A Survey Analysis Update: Quality and Social Indicators of Care

A Survey Analysis Update: Quality and Social Indicators of Care

By Terri Lewis, Ph.D.

Little talked about, the quality and social indicators of care are important factors to evaluate when determining whether care for complex illnesses is adequate.  The public discussion is consumed by continuous attention placed on dose, days of dosing, and pill counting along with denial of care and increasing anxiety about increasing numbers of overdoses and suicide. But is this enough to understand the entire conversation in context?  I think not.

So far, 3170 or so persons have contributed their experience to this national survey.  I have taken two approaches to examination. First, to document the qualitative responses you have offered and second, to evaluate the contextual open-ended responses to each question. The first is easy. But to really understand and interpret the first set of questions, one has to understand the contextual elements offered by the open-ended questions. That is not so easy and it takes lots of time.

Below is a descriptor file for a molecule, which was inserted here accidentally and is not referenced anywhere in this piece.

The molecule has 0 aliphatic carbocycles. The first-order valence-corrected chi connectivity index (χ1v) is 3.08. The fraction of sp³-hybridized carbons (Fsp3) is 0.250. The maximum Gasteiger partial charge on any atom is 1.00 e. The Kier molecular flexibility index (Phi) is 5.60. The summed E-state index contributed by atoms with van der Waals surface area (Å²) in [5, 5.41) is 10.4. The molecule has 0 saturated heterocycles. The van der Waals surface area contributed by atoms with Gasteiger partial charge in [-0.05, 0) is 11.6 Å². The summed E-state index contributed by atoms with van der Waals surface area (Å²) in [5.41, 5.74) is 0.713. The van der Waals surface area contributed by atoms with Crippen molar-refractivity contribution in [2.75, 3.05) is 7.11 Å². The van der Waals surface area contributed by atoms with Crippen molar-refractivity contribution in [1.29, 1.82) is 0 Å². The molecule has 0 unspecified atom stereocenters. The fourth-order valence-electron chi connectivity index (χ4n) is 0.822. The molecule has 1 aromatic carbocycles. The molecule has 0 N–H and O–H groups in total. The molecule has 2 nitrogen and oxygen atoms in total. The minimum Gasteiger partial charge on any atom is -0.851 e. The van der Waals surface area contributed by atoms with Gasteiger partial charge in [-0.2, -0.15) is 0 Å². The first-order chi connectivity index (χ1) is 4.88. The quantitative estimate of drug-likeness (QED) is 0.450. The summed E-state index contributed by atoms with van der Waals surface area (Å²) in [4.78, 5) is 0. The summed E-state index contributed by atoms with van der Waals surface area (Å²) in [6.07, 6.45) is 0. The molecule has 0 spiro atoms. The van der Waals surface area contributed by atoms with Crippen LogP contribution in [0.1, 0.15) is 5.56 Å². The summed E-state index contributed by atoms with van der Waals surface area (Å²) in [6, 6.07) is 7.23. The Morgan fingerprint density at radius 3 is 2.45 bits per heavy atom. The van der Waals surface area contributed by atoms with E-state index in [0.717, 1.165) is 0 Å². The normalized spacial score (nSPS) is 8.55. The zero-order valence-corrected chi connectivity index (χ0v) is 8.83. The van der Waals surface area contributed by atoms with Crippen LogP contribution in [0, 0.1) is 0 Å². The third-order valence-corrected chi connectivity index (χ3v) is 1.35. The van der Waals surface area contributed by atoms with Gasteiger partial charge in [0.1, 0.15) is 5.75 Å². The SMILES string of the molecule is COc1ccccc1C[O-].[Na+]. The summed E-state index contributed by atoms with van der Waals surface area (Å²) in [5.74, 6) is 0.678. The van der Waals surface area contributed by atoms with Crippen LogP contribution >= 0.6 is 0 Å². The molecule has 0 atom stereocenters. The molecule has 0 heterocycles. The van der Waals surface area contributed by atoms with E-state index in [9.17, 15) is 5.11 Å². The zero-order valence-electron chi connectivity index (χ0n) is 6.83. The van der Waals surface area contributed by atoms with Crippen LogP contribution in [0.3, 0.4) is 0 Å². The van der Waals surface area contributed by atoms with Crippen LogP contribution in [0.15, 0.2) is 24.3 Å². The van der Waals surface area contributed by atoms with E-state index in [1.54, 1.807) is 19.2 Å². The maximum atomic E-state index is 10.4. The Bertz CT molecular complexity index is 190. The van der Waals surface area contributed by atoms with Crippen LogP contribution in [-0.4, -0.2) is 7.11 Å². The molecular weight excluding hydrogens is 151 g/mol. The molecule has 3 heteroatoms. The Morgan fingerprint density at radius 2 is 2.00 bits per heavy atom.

It also requires some framework building to find a way to construct this context so that it aligns with other data mechanisms that are used to communicate to the public about this public health issue of chronic pain.  Accordingly, I have adopted a method for interpreting the open ended data so that it can be compared to the data sets that are captured by electronic health records and billing data for Medicare, Medicaid and other forms of insurance like VA, Tricare, and other private health information systems. All of these are built against a framework of the ICD-10, a universally accepted data coding system promoted for use by the World Health Organization. The ICD-10 is a component of the International Classification of Functioning (ICF); both are found on these links: